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Three Routine Health Checks You Shouldn’t Skip

As children, our parents were responsible for keeping us healthy. They tried their best to feed us well-balanced meals, they made sure we got enough sleep and they took us to the doctor when we were ill. They even took us when we were well, for preventative care. But now that we are older, wiser and responsible for ourselves, we hold the reins to our own health. One way to stay in tip-top condition is to complete routine health checks, here are three you shouldn’t miss:

1. Eye Exam

There are few things more precious than the gift of sight. We rely on our eyes to help us navigate through the world, process information, and even to tackle our daily responsibilities. Many of us spend countless hours in front of a computer, tablet, or phone screen, placing extra stress on our eyes. That’s why it’s imperative to see an optometrist to make sure our eyes are healthy. Vision changes, glaucoma, dry eyes, allergies, cataracts, and digital eye strain are just a few of the ocular issues that your doctor can check for. Eye exams can be done less frequently if you are asymptomatic or have no history of vision problems. However, if you have an issue, make sure to visit more regularly.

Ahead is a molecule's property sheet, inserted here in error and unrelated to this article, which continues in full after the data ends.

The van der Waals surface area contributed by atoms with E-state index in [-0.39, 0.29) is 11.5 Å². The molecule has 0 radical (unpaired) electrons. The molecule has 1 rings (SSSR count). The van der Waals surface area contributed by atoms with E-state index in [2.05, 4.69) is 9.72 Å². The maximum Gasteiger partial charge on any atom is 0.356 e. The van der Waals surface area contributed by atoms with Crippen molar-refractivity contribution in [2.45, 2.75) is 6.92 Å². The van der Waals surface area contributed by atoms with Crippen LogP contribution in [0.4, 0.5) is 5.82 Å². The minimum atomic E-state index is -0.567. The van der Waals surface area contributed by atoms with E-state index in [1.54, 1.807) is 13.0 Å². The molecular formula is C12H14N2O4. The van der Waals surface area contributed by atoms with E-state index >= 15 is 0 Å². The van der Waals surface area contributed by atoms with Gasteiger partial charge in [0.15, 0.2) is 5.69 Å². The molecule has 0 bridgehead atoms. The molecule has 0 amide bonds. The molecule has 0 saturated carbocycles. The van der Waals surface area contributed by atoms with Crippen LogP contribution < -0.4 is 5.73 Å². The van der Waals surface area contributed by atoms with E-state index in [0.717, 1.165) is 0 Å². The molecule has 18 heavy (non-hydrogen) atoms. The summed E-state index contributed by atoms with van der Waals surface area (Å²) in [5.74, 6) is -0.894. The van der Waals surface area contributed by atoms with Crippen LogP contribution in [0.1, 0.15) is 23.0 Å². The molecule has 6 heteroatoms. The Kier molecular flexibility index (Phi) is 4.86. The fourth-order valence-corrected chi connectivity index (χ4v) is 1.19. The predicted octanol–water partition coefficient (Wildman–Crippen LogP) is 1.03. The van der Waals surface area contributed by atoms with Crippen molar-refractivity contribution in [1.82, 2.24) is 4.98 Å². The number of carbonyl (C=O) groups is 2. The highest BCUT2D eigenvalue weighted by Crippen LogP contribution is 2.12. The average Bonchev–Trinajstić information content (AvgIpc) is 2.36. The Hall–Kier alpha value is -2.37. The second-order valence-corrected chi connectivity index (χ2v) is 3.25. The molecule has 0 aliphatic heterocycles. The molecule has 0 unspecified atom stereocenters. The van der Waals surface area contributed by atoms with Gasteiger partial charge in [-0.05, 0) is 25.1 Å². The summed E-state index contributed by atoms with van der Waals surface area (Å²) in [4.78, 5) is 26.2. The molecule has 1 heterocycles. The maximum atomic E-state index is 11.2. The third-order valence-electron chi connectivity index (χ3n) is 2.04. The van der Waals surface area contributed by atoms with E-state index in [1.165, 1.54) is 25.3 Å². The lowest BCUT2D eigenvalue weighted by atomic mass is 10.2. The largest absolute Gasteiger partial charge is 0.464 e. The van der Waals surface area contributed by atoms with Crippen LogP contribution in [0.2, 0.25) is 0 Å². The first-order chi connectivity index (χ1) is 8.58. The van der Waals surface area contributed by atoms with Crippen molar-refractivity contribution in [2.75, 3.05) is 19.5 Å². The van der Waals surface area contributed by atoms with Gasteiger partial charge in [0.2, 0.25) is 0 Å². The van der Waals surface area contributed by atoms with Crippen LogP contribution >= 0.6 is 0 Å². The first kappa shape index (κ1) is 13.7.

2. Blood Work

Another health check you may want to schedule is a routine blood test. You can ask your primary doctor to conduct annual blood work along with your yearly physical. While the physical exam will cover anything external, the blood panel should give a detailed picture of everything internal. Tests commonly cover your cholesterol levels, organ functions, glucose levels, blood count, and a metabolic panel. When you get your results, your physician can let you know which data points fall within normal range and advise you how to correct any that don’t.  

3. Age-specific exams

The third health check you should conduct correlates to your age. With each age milestone, the recommendations change. Check below to see which exams are necessary.

Age 21: (Women Only) Pelvic Exam/Well Woman Visit, Self-Breast Exam 

  (Ask your doctor for a mammogram age suggestion) 

Age 45: Diabetes Test (if you are not at risk earlier)

Age 50: Colorectal Cancer Screening

Age 50: (Men Only) Prostate Cancer Exam

*If you were born between 1945 and 1965 you should be screened for the Hepatitis C virus. 

Eating well and getting enough sleep is beneficial, but checking off those two boxes alone won’t guarantee you’ll remain healthy. In addition to exercising and keeping your stress levels low, prioritize these three routine health checks to get a better picture of what’s going on behind the scenes. By taking a proactive role in managing your well-being, you’ll gain new confidence in your health and appreciation for your wellness.




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